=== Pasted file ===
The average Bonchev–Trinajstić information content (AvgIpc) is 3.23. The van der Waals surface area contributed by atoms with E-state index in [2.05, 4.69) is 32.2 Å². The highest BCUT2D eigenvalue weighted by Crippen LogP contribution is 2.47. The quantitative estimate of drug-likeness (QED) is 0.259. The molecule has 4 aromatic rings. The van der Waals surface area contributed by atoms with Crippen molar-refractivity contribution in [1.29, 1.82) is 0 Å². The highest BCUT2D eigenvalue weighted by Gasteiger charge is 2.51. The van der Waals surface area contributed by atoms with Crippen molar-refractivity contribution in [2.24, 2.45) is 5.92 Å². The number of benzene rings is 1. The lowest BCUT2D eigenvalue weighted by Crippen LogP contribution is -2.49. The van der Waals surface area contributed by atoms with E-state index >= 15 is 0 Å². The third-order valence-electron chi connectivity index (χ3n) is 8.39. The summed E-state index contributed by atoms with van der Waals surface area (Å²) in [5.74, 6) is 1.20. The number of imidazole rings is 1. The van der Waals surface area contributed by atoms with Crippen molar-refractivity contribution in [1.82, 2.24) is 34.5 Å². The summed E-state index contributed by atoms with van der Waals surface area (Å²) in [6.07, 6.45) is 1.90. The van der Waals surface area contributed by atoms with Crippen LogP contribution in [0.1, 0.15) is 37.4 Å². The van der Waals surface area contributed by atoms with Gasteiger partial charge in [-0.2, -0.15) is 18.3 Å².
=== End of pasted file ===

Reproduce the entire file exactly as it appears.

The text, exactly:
The average Bonchev–Trinajstić information content (AvgIpc) is 3.23. The van der Waals surface area contributed by atoms with E-state index in [2.05, 4.69) is 32.2 Å². The highest BCUT2D eigenvalue weighted by Crippen LogP contribution is 2.47. The quantitative estimate of drug-likeness (QED) is 0.259. The molecule has 4 aromatic rings. The van der Waals surface area contributed by atoms with Crippen molar-refractivity contribution in [1.29, 1.82) is 0 Å². The highest BCUT2D eigenvalue weighted by Gasteiger charge is 2.51. The van der Waals surface area contributed by atoms with Crippen molar-refractivity contribution in [2.24, 2.45) is 5.92 Å². The number of benzene rings is 1. The lowest BCUT2D eigenvalue weighted by Crippen LogP contribution is -2.49. The van der Waals surface area contributed by atoms with E-state index >= 15 is 0 Å². The third-order valence-electron chi connectivity index (χ3n) is 8.39. The summed E-state index contributed by atoms with van der Waals surface area (Å²) in [5.74, 6) is 1.20. The number of imidazole rings is 1. The van der Waals surface area contributed by atoms with Crippen molar-refractivity contribution in [1.82, 2.24) is 34.5 Å². The summed E-state index contributed by atoms with van der Waals surface area (Å²) in [6.07, 6.45) is 1.90. The van der Waals surface area contributed by atoms with Crippen LogP contribution in [0.1, 0.15) is 37.4 Å². The van der Waals surface area contributed by atoms with Gasteiger partial charge in [-0.2, -0.15) is 18.3 Å².